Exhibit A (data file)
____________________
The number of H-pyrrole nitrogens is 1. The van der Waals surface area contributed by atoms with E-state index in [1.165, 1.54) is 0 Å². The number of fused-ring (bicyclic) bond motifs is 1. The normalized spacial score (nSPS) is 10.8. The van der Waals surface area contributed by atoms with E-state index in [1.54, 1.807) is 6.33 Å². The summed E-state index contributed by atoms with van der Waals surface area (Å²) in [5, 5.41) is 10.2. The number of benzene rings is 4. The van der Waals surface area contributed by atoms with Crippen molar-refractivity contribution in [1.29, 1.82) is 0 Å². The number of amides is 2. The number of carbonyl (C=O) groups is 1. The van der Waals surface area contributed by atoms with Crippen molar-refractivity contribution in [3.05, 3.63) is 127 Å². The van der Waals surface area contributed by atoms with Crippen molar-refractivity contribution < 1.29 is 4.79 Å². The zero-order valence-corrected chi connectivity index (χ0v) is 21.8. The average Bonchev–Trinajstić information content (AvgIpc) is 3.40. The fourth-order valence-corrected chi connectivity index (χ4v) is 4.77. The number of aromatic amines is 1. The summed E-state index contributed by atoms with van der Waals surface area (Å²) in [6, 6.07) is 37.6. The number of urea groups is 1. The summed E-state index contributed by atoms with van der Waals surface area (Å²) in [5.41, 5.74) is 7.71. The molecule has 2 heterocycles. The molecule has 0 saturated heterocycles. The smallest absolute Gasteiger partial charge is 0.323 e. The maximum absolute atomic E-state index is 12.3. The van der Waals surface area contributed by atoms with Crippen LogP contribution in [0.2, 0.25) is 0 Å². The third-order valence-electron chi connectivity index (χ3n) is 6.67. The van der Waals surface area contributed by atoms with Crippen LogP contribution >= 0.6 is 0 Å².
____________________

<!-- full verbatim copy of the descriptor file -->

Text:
The number of H-pyrrole nitrogens is 1. The van der Waals surface area contributed by atoms with E-state index in [1.165, 1.54) is 0 Å². The number of fused-ring (bicyclic) bond motifs is 1. The normalized spacial score (nSPS) is 10.8. The van der Waals surface area contributed by atoms with E-state index in [1.54, 1.807) is 6.33 Å². The summed E-state index contributed by atoms with van der Waals surface area (Å²) in [5, 5.41) is 10.2. The number of benzene rings is 4. The van der Waals surface area contributed by atoms with Crippen molar-refractivity contribution in [1.29, 1.82) is 0 Å². The number of amides is 2. The number of carbonyl (C=O) groups is 1. The van der Waals surface area contributed by atoms with Crippen molar-refractivity contribution in [3.05, 3.63) is 127 Å². The van der Waals surface area contributed by atoms with Crippen molar-refractivity contribution < 1.29 is 4.79 Å². The zero-order valence-corrected chi connectivity index (χ0v) is 21.8. The average Bonchev–Trinajstić information content (AvgIpc) is 3.40. The fourth-order valence-corrected chi connectivity index (χ4v) is 4.77. The number of aromatic amines is 1. The summed E-state index contributed by atoms with van der Waals surface area (Å²) in [6, 6.07) is 37.6. The number of urea groups is 1. The summed E-state index contributed by atoms with van der Waals surface area (Å²) in [5.41, 5.74) is 7.71. The molecule has 2 heterocycles. The molecule has 0 saturated heterocycles. The smallest absolute Gasteiger partial charge is 0.323 e. The maximum absolute atomic E-state index is 12.3. The van der Waals surface area contributed by atoms with Crippen LogP contribution in [0.2, 0.25) is 0 Å². The third-order valence-electron chi connectivity index (χ3n) is 6.67. The van der Waals surface area contributed by atoms with Crippen LogP contribution >= 0.6 is 0 Å².